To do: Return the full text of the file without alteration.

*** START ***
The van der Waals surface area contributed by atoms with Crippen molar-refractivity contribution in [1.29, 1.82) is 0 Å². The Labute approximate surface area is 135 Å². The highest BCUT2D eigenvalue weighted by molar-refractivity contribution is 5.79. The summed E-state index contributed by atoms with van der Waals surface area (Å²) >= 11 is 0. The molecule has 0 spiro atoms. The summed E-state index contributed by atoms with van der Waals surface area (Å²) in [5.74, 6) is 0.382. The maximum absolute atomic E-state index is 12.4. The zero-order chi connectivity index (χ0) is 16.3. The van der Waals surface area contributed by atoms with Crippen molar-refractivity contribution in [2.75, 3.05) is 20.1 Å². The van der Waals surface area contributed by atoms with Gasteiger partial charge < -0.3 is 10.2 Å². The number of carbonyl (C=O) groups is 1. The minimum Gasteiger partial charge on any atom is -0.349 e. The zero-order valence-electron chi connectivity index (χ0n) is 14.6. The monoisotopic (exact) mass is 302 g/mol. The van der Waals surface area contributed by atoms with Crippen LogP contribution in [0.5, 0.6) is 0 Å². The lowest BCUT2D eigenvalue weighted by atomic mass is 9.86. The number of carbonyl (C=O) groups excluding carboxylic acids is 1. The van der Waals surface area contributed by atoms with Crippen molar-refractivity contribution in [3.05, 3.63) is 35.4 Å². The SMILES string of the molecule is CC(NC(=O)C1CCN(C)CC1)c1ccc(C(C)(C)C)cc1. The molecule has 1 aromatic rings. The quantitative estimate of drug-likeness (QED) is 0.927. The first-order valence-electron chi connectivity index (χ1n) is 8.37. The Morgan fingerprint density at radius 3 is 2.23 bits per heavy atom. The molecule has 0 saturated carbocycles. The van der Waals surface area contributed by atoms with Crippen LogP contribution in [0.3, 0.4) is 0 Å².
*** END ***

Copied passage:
The van der Waals surface area contributed by atoms with Crippen molar-refractivity contribution in [1.29, 1.82) is 0 Å². The Labute approximate surface area is 135 Å². The highest BCUT2D eigenvalue weighted by molar-refractivity contribution is 5.79. The summed E-state index contributed by atoms with van der Waals surface area (Å²) >= 11 is 0. The molecule has 0 spiro atoms. The summed E-state index contributed by atoms with van der Waals surface area (Å²) in [5.74, 6) is 0.382. The maximum absolute atomic E-state index is 12.4. The zero-order chi connectivity index (χ0) is 16.3. The van der Waals surface area contributed by atoms with Crippen molar-refractivity contribution in [2.75, 3.05) is 20.1 Å². The van der Waals surface area contributed by atoms with Gasteiger partial charge < -0.3 is 10.2 Å². The number of carbonyl (C=O) groups is 1. The minimum Gasteiger partial charge on any atom is -0.349 e. The zero-order valence-electron chi connectivity index (χ0n) is 14.6. The monoisotopic (exact) mass is 302 g/mol. The van der Waals surface area contributed by atoms with Crippen LogP contribution in [0.5, 0.6) is 0 Å². The lowest BCUT2D eigenvalue weighted by atomic mass is 9.86. The number of carbonyl (C=O) groups excluding carboxylic acids is 1. The van der Waals surface area contributed by atoms with Crippen molar-refractivity contribution in [3.05, 3.63) is 35.4 Å². The SMILES string of the molecule is CC(NC(=O)C1CCN(C)CC1)c1ccc(C(C)(C)C)cc1. The molecule has 1 aromatic rings. The quantitative estimate of drug-likeness (QED) is 0.927. The first-order valence-electron chi connectivity index (χ1n) is 8.37. The Morgan fingerprint density at radius 3 is 2.23 bits per heavy atom. The molecule has 0 saturated carbocycles. The van der Waals surface area contributed by atoms with Crippen LogP contribution in [0.3, 0.4) is 0 Å².